Further, the court found that the indemnification obligations “arising out of or resulting from the performance of the Work” also encompasses claims asserted by subcontractors for defects in the design documents. In rejecting Gilbane’s arguments that the indemnification obligation was not intended to apply to this type of claim, the court construed the language of the indemnification provision very broadly resulting in a legally impossible “circuity of obligation”— requiring indemnification of one’s own claim. The court dismissed the construction manager’s claim against the state since the state would have been entitled to indemnification from the very claim asserted.
This may not be the last opinion in this case, and it was not issued by an appellate court, but it does provide some insight that there may be some limitations to the owner’s implied warranty of the designs when the construction manager is involved in reviewing and assessing the designs as a part of preconstruction services.
Contractual notice is still enforced by some courts as a condition for recovery
Owners and contractors have occasionally encountered a contractual notice of claim provision that purports to have serious consequences for noncompliance. However, some courts have found exceptions to the application of the notice provision or found the strict application too draconian under equitable principles. However, two cases in different parts of the country have enforced the notice requirement as a condition of pursuing a claim regardless of equitable arguments.
In JEM Contracting, Inc. v. Morrison-Maierle, Inc., the Montana Supreme Court found that a contractor’s notice 18 days after discovery of a differing site condition during which time the condition was disturbed did not comply with the contractual five-day notice requirement despite the assurances from the independent project engineer that the costs would be paid if other savings were achieved during the project. Galatin and Madision Counties awarded a road improvement contract to JEM Contracting in which Morrison-Maierle was the engineer. On the first day of work, JEM encountered a differing site condition, and JEM discussed the issue with the onsite engineers—not all of who agreed that the condition varied from the project specifications. The work and discussions continued for 18 days before JEM sent a written notice of the differing conditions under the contract. During the discussions, JEM claimed that the engineer assured JEM of payment if JEM could achieve offsetting cost savings. Upon completion of the work, JEM requested payment for the additional costs because the offsetting savings had been achieved. When the county denied the claim as untimely, JEM sued the counties as well as the engineer for misleading JEM. While JEM settled with the Counties, the engineer sought dismissal of the claims against it. The trial court’s dismissal was affirmed by the Montana Supreme Court finding that JEM’s failure to comply with the contractual notice provision was not excused by anything that the engineer said or did.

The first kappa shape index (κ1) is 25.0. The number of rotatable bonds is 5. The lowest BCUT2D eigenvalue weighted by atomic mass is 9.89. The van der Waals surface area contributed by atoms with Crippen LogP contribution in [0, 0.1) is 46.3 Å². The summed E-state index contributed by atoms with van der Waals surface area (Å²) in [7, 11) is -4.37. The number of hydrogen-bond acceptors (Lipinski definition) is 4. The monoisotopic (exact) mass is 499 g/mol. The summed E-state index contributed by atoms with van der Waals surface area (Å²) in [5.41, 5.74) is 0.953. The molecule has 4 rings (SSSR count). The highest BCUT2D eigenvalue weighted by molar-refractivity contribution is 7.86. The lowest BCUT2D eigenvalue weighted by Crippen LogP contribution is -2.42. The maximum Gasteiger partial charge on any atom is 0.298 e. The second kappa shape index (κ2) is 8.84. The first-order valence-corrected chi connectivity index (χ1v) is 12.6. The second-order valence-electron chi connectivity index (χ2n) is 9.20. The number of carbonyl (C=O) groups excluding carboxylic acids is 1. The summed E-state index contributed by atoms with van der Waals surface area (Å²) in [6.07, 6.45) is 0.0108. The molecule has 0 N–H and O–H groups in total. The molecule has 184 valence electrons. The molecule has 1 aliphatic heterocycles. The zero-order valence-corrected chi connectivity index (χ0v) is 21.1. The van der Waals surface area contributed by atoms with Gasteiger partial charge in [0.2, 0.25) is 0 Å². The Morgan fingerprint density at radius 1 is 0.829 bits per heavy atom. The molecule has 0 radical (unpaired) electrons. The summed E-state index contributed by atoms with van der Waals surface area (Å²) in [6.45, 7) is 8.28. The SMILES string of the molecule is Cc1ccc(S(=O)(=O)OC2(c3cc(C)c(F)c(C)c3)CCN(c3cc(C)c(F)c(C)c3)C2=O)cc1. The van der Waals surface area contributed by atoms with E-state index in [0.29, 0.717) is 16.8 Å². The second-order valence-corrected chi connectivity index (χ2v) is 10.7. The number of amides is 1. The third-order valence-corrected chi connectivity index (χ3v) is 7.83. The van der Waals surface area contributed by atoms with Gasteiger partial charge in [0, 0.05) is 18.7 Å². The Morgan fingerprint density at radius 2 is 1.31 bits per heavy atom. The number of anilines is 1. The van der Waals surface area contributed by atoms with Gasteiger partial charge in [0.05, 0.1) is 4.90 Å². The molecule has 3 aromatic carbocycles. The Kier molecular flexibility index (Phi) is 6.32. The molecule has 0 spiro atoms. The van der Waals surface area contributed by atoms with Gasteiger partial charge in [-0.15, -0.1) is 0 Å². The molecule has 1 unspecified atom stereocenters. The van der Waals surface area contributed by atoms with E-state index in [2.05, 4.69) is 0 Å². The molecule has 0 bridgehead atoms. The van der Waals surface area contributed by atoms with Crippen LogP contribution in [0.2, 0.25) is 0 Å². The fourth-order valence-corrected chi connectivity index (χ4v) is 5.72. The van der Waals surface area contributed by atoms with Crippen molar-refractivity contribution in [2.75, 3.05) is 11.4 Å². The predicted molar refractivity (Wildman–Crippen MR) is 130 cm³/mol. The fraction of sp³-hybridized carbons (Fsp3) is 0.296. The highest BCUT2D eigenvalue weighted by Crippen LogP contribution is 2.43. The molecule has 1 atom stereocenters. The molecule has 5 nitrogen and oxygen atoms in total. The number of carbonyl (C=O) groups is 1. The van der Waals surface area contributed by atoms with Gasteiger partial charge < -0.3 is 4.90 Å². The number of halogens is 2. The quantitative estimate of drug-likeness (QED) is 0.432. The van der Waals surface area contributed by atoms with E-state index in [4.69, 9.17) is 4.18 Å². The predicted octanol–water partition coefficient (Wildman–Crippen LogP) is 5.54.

Similarly, the Michigan Court of Appeals in T.R. Pieprzak Company, Inc. v. City of Troy, Docket No. 314451 (June 24, 2014), found that the contractor on a water main replacement project performed extra excavation work to identify the location of the underground services that could have entitled the contractor to additional compensation as provided in the agreement, but the contractor failed to submit the labor and equipment rates to the engineer for approval before conducting the work as required by the unambiguous provisions of the agreement. That incorrect sequence barred the contractor’s request for additional compensation despite subsequent letters and conversations that may have even included varying interpretations of the provisions of the agreement or even constructive notice. The Michigan statute on differing site conditions at MCL 125.1592 actually confirmed the contractual sequence. In short, the agreement and the statute required the contractor who encounters a differing site condition to stop work, not disturb the physical condition encountered, and allow the owner to investigate the condition to make a determination of whether there is entitlement to an equitable adjustment of the contract time or amount.